Migraines: Much-needed relief from migraine attacks

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When the big guns aren’t effective, it may be time  to go back and give some simple tools a try. That’s  the finding of a new study that tested dietary  supplements on patients who had been unsuccessful in  relieving migraines with a variety of drugs.

Migraines: Preliminary results look promising

Could free radical damage contribute to migraine  headaches? Dr. Sirichai Chayasirisobhon of Kaiser  Permanente Medical Center set out to address that  question when he recruited a dozen patients, each  with a long-term history of little or no success at  treating migraines with various drugs, including  antidepressants, beta-blockers and anticonvulsants.

At the outset of the study, subjects completed a  migraine disability assessment (MIDAS) questionnaire  to assess the impact of migraine flare-ups on  activities at home, at work and while interacting  with friends and family. For the three-month trial  period, each subject received daily supplements that  contained 600 mg of vitamin C, 300 IU of vitamin E  and 1,200 mg of a pine bark extract. Subjects were  allowed to continue using whatever medications they  were currently taking.

When subjects completed a second MIDAS questionnaire  at the end of the study period, their responses  indicated a marked improvement. And even though the  lack of a control group opens the possibility of  placebo effect, the results were promising:

The overall MIDAS score improvement was more than 50 percent

Average Number of migraine days was reduced from 44 days in the three months prior to supplementation, to just 26 days during the trial period

Average migraine severity score was reduced from 7.5 (out of 10) to 5.5
One subject dropped out of the trial. Of the remaining 11, two reported no change in migraine frequency, duration or severity. Among the other nine, the overall MIDAS score improvement was nearly 68 percent.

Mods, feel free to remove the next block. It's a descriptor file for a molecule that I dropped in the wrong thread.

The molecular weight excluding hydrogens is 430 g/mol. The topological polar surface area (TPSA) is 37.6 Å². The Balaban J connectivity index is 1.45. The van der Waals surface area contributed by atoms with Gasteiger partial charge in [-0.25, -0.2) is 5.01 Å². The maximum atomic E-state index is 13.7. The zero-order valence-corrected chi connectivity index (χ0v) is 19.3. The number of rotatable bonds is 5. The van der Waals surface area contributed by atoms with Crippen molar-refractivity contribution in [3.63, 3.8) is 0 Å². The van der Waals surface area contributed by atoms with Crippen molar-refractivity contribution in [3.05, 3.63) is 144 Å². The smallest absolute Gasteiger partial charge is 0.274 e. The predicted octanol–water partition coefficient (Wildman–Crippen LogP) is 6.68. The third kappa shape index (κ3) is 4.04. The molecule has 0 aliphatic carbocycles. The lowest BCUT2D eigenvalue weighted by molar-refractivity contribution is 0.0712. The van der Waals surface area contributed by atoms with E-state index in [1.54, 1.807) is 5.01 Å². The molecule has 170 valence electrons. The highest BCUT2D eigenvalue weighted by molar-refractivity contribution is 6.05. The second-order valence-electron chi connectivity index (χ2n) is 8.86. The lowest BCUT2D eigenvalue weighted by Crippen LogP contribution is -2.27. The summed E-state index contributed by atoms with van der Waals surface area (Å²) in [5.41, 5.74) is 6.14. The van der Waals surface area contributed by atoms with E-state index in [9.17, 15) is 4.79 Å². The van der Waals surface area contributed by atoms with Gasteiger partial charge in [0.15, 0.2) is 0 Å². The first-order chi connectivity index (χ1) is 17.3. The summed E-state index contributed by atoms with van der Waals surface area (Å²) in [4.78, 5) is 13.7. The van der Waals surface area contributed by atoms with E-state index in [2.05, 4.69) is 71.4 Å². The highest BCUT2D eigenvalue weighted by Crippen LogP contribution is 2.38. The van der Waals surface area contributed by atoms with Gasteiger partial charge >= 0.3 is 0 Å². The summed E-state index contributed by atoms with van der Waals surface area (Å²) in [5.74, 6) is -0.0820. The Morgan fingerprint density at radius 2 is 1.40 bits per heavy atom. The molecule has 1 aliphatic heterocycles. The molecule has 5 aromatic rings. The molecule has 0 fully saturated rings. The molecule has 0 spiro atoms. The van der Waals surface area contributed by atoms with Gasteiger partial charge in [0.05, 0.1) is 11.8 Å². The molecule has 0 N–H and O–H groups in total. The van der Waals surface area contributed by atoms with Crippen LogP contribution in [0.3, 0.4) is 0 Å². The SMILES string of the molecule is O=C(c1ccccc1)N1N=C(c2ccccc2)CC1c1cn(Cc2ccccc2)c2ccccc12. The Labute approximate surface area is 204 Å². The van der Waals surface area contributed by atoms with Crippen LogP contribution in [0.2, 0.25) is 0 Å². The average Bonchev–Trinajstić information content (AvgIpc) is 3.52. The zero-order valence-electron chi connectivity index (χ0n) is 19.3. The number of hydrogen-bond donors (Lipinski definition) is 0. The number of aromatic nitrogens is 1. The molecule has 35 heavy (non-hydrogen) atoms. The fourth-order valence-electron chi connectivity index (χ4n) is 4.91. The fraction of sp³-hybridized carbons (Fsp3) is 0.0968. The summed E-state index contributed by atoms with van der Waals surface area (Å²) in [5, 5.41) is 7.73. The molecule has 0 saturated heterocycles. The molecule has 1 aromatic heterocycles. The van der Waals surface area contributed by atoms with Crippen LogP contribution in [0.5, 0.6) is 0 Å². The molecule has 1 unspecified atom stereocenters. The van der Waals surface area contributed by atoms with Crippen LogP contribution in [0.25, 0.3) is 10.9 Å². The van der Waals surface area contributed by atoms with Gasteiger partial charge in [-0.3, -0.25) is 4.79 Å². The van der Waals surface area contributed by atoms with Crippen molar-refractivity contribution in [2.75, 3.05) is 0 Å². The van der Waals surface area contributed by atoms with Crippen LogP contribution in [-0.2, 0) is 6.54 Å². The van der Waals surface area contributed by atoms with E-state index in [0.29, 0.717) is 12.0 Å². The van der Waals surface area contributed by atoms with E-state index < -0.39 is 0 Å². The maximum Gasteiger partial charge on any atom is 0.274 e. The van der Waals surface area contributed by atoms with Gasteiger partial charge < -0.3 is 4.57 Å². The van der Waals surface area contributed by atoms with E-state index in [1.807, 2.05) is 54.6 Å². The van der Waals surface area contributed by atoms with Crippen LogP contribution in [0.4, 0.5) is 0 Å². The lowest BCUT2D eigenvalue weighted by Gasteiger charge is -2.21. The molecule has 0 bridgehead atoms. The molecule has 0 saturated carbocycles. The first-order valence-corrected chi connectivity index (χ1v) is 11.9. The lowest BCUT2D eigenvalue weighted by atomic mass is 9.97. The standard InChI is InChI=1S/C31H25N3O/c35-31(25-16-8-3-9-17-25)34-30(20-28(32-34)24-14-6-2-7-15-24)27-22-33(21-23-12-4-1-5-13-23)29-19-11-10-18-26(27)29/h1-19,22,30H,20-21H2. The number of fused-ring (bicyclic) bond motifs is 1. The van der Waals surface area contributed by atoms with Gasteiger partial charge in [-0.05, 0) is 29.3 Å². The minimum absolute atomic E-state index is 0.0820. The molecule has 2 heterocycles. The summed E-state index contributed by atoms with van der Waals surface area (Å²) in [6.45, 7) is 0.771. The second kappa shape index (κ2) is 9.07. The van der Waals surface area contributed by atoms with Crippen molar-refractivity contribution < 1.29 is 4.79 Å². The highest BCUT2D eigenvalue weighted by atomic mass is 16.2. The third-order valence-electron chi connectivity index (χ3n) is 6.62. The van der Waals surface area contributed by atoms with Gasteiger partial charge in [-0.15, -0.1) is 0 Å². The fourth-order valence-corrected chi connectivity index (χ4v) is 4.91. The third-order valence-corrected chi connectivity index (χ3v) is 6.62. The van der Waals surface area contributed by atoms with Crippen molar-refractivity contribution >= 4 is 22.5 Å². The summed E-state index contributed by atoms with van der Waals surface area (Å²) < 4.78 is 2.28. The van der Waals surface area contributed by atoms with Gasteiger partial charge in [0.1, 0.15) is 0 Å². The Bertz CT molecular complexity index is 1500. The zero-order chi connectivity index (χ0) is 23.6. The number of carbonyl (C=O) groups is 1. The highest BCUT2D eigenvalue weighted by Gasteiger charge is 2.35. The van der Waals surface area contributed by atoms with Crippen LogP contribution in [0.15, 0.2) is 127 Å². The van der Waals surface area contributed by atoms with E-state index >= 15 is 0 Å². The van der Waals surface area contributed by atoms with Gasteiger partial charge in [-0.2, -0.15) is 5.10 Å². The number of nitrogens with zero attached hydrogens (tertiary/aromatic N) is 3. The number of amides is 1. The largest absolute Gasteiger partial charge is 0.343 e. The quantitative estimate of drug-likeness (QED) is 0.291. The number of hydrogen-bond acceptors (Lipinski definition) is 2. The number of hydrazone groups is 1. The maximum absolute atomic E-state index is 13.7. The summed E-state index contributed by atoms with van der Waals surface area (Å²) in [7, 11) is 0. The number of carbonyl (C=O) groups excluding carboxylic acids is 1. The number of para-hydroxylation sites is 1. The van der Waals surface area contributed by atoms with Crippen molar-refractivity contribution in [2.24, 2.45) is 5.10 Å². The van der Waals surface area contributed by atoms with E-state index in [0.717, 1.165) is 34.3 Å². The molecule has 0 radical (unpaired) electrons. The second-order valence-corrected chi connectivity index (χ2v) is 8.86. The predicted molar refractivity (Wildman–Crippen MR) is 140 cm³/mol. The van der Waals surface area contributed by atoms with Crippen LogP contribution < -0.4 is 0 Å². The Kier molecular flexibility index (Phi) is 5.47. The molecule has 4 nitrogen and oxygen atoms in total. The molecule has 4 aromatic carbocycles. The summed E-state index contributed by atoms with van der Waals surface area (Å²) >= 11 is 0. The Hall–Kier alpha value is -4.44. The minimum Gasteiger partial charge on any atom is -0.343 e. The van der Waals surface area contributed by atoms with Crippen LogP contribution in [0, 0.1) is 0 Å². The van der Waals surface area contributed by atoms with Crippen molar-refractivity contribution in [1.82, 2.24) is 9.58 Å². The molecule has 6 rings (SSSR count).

Migraines: CoQ10 helps alleviate migraines

So…what’s up with this pine bark extract?

Although not identified in the study, I believe the extract is almost certainly Pycnogenol; a natural antioxidant extracted from French maritime pine bark. Pycnogenol contains a variety of polyphenols with anti-inflammatory properties that have been shown to benefit the cardiovascular system by promoting proper blood flow. In a previous e-Alert we compared the effectiveness of Pycnogenol’s antioxidant qualities to two of the most powerful antioxidants: glutathione and coenzyme Q10 (CoQ10).

In fact, Dr. Chayasirisobhon might have produced even more impressive migraine relief if he had added CoQ10 to the supplement mix.

In a CoQ10 trial conducted in 2002, 32 migraine patients each received 150 mg of the antioxidant daily for three months. In the month before the study began, the group experienced an average of more than seven days of migraine each. But by the end of the study that monthly average had dropped to just under three days. About 60 percent of the subjects reported that their frequency of migraines dropped to less than half of what it had been before the study.

And in another e-Alert I told you about a Swiss study in which 42 migraine patients received either 100 mg of CoQ10 three times each day, or a placebo. No other methods were used to prevent migraines. After three months of supplementation, researchers found that migraine frequency, total days with migraine, and total days with nausea were all significantly reduced in the CoQ10 group, compared to placebo. Overall, the incidence of migraines was almost cut in half in the CoQ10 group, while the reduction of migraines in the placebo group was less than 15 percent.

When this research was presented at the 2004 annual meeting of the American Academy of Neurology, the Swiss team noted that migraines might be triggered by a breakdown in the production of cellular energy. They theorised that CoQ10 helps prevent migraines by promoting proper respiration in the powerhouses of the cell: the mitochondria.

If you suffer from migraines, talk to your doctor or a healthcare professional about these promising antioxidant studies before expanding your supplement regimen.


Bear in mind all the material in this email alert is provided for information purposes only. We are not addressing anyone?s personal situation. Please consult with your own physician before acting on any recommendations contained herein.


Sources:

‘Use of a Pine Bark Extract and Antioxidant Vitamin Combination Product as Therapy for Migraine in Patients Refractory to Pharmacologic Medication’ Headache: The Journal of Head and Face Pain, Vol. 46, No. 5, May 2006, Blackwell-synergy.com

‘Antioxidant Combo May Prevent Some Migraines’ Reuters Health, 6/1/06, reutershealth.com

‘Teen Refuses Court-Ordered Test to Check Cancer Status’ Elizabeth Simpson, The Virginian-Pilot, 6/26/06, home.hamptonroads.com

‘Judge OKs Alternative Treatment for Teen’ The Guardian, 6/2/06, guardian.co.uk

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